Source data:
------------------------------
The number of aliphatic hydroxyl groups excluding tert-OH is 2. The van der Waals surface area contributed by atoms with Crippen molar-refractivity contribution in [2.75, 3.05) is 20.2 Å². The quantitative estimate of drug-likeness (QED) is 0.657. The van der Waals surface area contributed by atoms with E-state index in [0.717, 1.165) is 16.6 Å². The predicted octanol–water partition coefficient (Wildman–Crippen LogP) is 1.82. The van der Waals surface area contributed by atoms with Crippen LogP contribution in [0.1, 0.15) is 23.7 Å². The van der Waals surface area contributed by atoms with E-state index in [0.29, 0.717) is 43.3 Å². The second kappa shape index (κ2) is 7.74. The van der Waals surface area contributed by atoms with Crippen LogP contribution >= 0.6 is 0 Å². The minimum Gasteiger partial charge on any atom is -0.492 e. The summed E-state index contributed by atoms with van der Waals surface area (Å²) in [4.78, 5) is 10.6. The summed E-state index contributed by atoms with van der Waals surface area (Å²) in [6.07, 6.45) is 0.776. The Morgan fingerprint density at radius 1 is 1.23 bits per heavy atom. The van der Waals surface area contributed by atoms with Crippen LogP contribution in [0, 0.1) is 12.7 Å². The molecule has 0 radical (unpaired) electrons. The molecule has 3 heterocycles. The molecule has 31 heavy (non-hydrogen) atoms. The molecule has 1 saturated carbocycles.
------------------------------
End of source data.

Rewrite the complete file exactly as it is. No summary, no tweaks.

The number of aliphatic hydroxyl groups excluding tert-OH is 2. The van der Waals surface area contributed by atoms with Crippen molar-refractivity contribution in [2.75, 3.05) is 20.2 Å². The quantitative estimate of drug-likeness (QED) is 0.657. The van der Waals surface area contributed by atoms with E-state index in [0.717, 1.165) is 16.6 Å². The predicted octanol–water partition coefficient (Wildman–Crippen LogP) is 1.82. The van der Waals surface area contributed by atoms with Crippen LogP contribution in [0.1, 0.15) is 23.7 Å². The van der Waals surface area contributed by atoms with E-state index in [0.29, 0.717) is 43.3 Å². The second kappa shape index (κ2) is 7.74. The van der Waals surface area contributed by atoms with Crippen LogP contribution >= 0.6 is 0 Å². The minimum Gasteiger partial charge on any atom is -0.492 e. The summed E-state index contributed by atoms with van der Waals surface area (Å²) in [4.78, 5) is 10.6. The summed E-state index contributed by atoms with van der Waals surface area (Å²) in [6.07, 6.45) is 0.776. The Morgan fingerprint density at radius 1 is 1.23 bits per heavy atom. The van der Waals surface area contributed by atoms with Crippen LogP contribution in [0, 0.1) is 12.7 Å². The molecule has 0 radical (unpaired) electrons. The molecule has 3 heterocycles. The molecule has 31 heavy (non-hydrogen) atoms. The molecule has 1 saturated carbocycles.